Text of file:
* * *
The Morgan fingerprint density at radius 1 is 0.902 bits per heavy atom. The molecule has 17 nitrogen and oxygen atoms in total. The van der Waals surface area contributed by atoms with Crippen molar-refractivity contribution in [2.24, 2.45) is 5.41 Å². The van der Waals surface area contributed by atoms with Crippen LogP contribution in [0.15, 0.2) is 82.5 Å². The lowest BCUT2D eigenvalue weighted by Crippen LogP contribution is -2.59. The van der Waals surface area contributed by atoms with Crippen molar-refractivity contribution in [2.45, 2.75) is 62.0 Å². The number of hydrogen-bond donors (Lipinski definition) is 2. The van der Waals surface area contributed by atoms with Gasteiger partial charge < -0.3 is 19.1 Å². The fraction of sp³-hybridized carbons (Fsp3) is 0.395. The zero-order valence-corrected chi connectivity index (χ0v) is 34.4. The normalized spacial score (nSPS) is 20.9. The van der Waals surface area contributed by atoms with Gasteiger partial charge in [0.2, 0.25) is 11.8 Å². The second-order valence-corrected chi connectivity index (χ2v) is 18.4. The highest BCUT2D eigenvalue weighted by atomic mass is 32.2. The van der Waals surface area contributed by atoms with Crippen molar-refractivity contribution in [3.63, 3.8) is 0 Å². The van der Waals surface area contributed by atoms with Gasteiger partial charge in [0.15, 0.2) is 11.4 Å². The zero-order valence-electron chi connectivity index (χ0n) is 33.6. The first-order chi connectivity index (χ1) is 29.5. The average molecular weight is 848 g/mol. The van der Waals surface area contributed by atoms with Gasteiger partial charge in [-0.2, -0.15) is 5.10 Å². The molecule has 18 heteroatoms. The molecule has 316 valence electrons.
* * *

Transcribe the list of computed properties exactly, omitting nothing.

The Morgan fingerprint density at radius 1 is 0.902 bits per heavy atom. The molecule has 17 nitrogen and oxygen atoms in total. The van der Waals surface area contributed by atoms with Crippen molar-refractivity contribution in [2.24, 2.45) is 5.41 Å². The van der Waals surface area contributed by atoms with Crippen LogP contribution in [0.15, 0.2) is 82.5 Å². The lowest BCUT2D eigenvalue weighted by Crippen LogP contribution is -2.59. The van der Waals surface area contributed by atoms with Crippen molar-refractivity contribution in [2.45, 2.75) is 62.0 Å². The number of hydrogen-bond donors (Lipinski definition) is 2. The van der Waals surface area contributed by atoms with Gasteiger partial charge < -0.3 is 19.1 Å². The fraction of sp³-hybridized carbons (Fsp3) is 0.395. The zero-order valence-corrected chi connectivity index (χ0v) is 34.4. The normalized spacial score (nSPS) is 20.9. The van der Waals surface area contributed by atoms with Gasteiger partial charge in [0.2, 0.25) is 11.8 Å². The second-order valence-corrected chi connectivity index (χ2v) is 18.4. The highest BCUT2D eigenvalue weighted by atomic mass is 32.2. The van der Waals surface area contributed by atoms with Crippen molar-refractivity contribution in [3.63, 3.8) is 0 Å². The van der Waals surface area contributed by atoms with Gasteiger partial charge in [0.15, 0.2) is 11.4 Å². The zero-order valence-electron chi connectivity index (χ0n) is 33.6. The first-order chi connectivity index (χ1) is 29.5. The average molecular weight is 848 g/mol. The van der Waals surface area contributed by atoms with Gasteiger partial charge in [-0.2, -0.15) is 5.10 Å². The molecule has 18 heteroatoms. The molecule has 316 valence electrons.